Hultzman, Gingras qualify for post-season in pent, McElveen in 500
At left: Hultzman, Kruppa
SPRINGFIELD, Mass. -- Eastern Connecticut State University junior sprinters Akaya McElveen (New Haven) and Fredrick Hewett (New London) won the 500 and 400 meter sprints, respectively, at the Springfield College Invitational Saturday at the Springfield Field House.
McElveen outran a field of 12 at 500 meters in a time of 1:21.11, winning by just under two seconds over Springfield College's Jenn Kapinos while Hewett topped a field of 19 at 400 meters in a time of 51.44, besting runnerup Anthony Barnes of the City College of New York by 1.29 seconds.
The Eastern women totaled 58 points to finish fifth among ten teams while the Eastern men collected 59 points for a sixth-place finish in an eight-team field.
Senior Cora Gingras (East Hampton) and junior Lauren Hultzman (Putnam) qualified for post-season competition in the pentathlon, Gingras for the third straight year and Hultzman for the second. Saturday, Hultzman was second with 2,734 points and Gingras third with 2,686. Hultzman won the high jump (5-1 ¾) and long jump (15-9 ¾) and was second in the shot put (27-6); Gingras was second in the 800 (2:39.70) and second in the high jump (4-11 ¾). Ramatulai Bah, a junior at CCNY, trimmed Hulzman by 32 points to claim the pentathlon title. Bah won the 60 meter hurdles and shot to overcome a fifth-place finish in the 800.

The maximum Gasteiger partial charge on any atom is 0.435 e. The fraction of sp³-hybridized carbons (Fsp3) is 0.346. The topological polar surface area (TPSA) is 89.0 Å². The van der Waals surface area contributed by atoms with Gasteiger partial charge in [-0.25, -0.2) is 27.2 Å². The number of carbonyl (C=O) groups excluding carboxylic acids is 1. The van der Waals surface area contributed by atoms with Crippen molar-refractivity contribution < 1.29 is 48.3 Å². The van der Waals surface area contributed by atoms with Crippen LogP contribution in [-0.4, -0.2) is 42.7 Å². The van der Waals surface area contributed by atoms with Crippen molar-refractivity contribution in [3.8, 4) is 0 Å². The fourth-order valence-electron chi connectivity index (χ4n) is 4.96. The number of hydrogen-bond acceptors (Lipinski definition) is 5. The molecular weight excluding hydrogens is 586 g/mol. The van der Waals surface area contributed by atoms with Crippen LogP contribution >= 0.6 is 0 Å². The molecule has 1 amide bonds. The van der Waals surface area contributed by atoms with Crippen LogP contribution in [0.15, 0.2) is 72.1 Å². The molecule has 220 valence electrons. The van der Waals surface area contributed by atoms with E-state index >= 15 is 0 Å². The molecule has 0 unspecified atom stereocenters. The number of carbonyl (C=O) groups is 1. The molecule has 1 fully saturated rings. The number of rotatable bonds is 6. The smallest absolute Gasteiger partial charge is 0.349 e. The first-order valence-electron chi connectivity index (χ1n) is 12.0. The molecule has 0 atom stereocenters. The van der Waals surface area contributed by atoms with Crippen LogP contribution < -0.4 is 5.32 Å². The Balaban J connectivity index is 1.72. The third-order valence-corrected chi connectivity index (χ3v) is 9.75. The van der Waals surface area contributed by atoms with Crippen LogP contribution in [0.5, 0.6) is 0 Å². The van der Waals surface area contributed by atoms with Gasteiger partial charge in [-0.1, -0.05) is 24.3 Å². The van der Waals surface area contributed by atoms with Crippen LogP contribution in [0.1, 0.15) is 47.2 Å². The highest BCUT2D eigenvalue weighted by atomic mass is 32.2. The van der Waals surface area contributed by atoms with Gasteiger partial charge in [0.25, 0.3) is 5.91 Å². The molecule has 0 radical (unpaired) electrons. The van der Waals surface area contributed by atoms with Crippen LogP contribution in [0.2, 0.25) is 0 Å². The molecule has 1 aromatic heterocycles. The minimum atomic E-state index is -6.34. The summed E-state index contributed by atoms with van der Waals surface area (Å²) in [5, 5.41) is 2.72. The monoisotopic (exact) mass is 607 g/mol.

McElveen qualified for post-season competition in her third event, following earlier qualification in the 600 and 800.
Hewett totaled 16 points on the day, adding six points with a third-place finish in the 200 (23.32) to go along with ten points in the 400.Sophomore Andre Reynolds (Hartford) totaled 13 points with a second-place finish in the 60 hurdles (8.89) and fourth-place finish in the 400 (54.17). Sophomore Dylan Kruppa's (Torrington) second-place finish in the long jump (20-9 ¼) netted eight additional points.
Hulzman was credited with eight points and Gingras six in the pentathlon while junior Amy Huhn (Hebron) picked up eight points by taking second in the pole vault (9-6- ¼) and freshman Emily Kohn (Columbia) added eight with a second-place finish in the shot put (32-0 ¾).
Eastern competes in the Little East Conference/New England Alliance Championships Saturday at the Costello Athletic Complex on the campus of the University of Southern Maine.
Reynolds breaks record in 60mH; Hewett, Chambers, McElveen qualify
Eastern Men's Results.pdf Eastern Women's Results.pdf